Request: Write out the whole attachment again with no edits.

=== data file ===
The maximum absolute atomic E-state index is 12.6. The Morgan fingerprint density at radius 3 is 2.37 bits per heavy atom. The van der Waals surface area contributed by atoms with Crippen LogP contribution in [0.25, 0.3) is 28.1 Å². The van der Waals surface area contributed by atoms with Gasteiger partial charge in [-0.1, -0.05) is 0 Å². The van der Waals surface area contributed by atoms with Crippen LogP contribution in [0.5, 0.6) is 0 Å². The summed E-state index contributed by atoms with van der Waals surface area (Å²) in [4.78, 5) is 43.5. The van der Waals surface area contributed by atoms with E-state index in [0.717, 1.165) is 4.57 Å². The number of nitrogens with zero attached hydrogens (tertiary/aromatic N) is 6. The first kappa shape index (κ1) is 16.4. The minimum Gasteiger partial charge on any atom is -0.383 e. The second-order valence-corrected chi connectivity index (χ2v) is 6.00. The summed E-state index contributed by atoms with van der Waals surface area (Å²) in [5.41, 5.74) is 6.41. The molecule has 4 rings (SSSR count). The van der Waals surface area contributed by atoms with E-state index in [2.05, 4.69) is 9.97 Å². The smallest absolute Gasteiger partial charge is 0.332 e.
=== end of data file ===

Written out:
The maximum absolute atomic E-state index is 12.6. The Morgan fingerprint density at radius 3 is 2.37 bits per heavy atom. The van der Waals surface area contributed by atoms with Crippen LogP contribution in [0.25, 0.3) is 28.1 Å². The van der Waals surface area contributed by atoms with Gasteiger partial charge in [-0.1, -0.05) is 0 Å². The van der Waals surface area contributed by atoms with Crippen LogP contribution in [0.5, 0.6) is 0 Å². The summed E-state index contributed by atoms with van der Waals surface area (Å²) in [4.78, 5) is 43.5. The van der Waals surface area contributed by atoms with E-state index in [0.717, 1.165) is 4.57 Å². The number of nitrogens with zero attached hydrogens (tertiary/aromatic N) is 6. The first kappa shape index (κ1) is 16.4. The minimum Gasteiger partial charge on any atom is -0.383 e. The second-order valence-corrected chi connectivity index (χ2v) is 6.00. The summed E-state index contributed by atoms with van der Waals surface area (Å²) in [5.41, 5.74) is 6.41. The molecule has 4 rings (SSSR count). The van der Waals surface area contributed by atoms with E-state index in [2.05, 4.69) is 9.97 Å². The smallest absolute Gasteiger partial charge is 0.332 e.